Background: This analysis was carried out to evaluate the long-term survival of patients with metastatic melanoma who received ipilimumab, a fully human monoclonal antibody that binds to cytotoxic T-lymphocyte antigen-4, in clinical trials.
Patients and methods: Patients received ipilimumab in one of three completed phase II clinical trials (CA184-008, CA184-022, and CA184-007). Previously treated patients were enrolled in all studies, and treatment-naïve patients were also included in study CA184-007. Patients received ipilimumab at a dose of 10 mg/kg in studies CA184-008 and CA184-007, and at doses of 0.3, 3, or 10 mg/kg in study CA184-022. Ipilimumab was given every 3 weeks for four doses, and eligible patients could receive ipilimumab maintenance therapy every 12 weeks. In study CA184-022, patients could cross over to be retreated with ipilimumab at 10 mg/kg upon disease progression. Ongoing survival follow-up is conducted in a companion study, CA184-025.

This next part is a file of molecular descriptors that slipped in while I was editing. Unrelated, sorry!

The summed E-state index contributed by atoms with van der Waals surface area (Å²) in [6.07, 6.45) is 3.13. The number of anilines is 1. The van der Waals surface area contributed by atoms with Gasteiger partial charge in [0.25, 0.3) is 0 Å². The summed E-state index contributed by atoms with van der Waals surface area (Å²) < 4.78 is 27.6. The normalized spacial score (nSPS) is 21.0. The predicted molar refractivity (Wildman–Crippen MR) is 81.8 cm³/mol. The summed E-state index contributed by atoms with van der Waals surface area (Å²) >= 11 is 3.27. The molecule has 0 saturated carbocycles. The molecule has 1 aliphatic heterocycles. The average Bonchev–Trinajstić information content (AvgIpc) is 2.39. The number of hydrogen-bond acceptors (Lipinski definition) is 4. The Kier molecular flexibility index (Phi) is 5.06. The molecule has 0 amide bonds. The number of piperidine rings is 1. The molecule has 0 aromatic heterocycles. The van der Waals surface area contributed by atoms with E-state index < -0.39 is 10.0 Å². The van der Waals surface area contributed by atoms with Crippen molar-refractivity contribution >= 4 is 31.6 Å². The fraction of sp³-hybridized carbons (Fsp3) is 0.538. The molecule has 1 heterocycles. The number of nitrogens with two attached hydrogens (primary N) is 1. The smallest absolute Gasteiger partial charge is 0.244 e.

Results: Four-year survival rates [95% confidence interval (95% CI)] for previously treated patients who received ipilimumab at 0.3, 3, or 10 mg/kg were 13.8% [6.1-22.5], 18.2% [9.5-27.6], and 19.7% [13.4-26.5] to 28.4% [13.9-44.2], respectively. In treatment-naïve patients who received ipilimumab at 10 mg/kg, 4-year survival rates were 37.7% [18.6-57.4] to 49.5% [23.8-75.4].
Conclusions: These results demonstrate durable survival in a significant proportion of patients with metastatic melanoma who received ipilimumab therapy.
Keywords: cytotoxic T-lymphocyte antigen-4; immunotherapy; ipilimumab; long-term survival; metastatic melanoma; survival rate.